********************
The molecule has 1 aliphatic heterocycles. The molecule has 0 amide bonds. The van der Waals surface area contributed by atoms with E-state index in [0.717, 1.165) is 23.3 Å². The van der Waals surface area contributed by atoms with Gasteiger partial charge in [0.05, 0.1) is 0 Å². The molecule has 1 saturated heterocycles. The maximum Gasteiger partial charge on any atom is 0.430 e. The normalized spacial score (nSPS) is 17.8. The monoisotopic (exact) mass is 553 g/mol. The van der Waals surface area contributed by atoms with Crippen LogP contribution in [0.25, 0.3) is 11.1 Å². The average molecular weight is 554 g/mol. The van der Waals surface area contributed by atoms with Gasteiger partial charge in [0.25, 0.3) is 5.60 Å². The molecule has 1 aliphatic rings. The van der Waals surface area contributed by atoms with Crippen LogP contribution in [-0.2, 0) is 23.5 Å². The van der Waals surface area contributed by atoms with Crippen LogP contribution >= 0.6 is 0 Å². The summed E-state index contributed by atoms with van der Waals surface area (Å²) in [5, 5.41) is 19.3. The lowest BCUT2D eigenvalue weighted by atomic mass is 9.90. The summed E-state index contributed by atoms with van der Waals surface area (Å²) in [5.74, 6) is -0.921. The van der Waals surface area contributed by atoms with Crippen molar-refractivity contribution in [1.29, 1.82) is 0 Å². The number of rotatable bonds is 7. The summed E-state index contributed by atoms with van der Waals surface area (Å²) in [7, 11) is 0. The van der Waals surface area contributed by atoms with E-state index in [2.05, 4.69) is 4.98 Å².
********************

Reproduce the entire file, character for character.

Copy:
The molecule has 1 aliphatic heterocycles. The molecule has 0 amide bonds. The van der Waals surface area contributed by atoms with E-state index in [0.717, 1.165) is 23.3 Å². The van der Waals surface area contributed by atoms with Gasteiger partial charge in [0.05, 0.1) is 0 Å². The molecule has 1 saturated heterocycles. The maximum Gasteiger partial charge on any atom is 0.430 e. The normalized spacial score (nSPS) is 17.8. The monoisotopic (exact) mass is 553 g/mol. The van der Waals surface area contributed by atoms with Crippen LogP contribution in [0.25, 0.3) is 11.1 Å². The average molecular weight is 554 g/mol. The van der Waals surface area contributed by atoms with Gasteiger partial charge in [0.25, 0.3) is 5.60 Å². The molecule has 1 aliphatic rings. The van der Waals surface area contributed by atoms with Crippen LogP contribution in [-0.2, 0) is 23.5 Å². The van der Waals surface area contributed by atoms with Crippen LogP contribution >= 0.6 is 0 Å². The summed E-state index contributed by atoms with van der Waals surface area (Å²) in [5, 5.41) is 19.3. The lowest BCUT2D eigenvalue weighted by atomic mass is 9.90. The summed E-state index contributed by atoms with van der Waals surface area (Å²) in [5.74, 6) is -0.921. The van der Waals surface area contributed by atoms with Crippen molar-refractivity contribution in [1.29, 1.82) is 0 Å². The number of rotatable bonds is 7. The summed E-state index contributed by atoms with van der Waals surface area (Å²) in [7, 11) is 0. The van der Waals surface area contributed by atoms with E-state index in [2.05, 4.69) is 4.98 Å².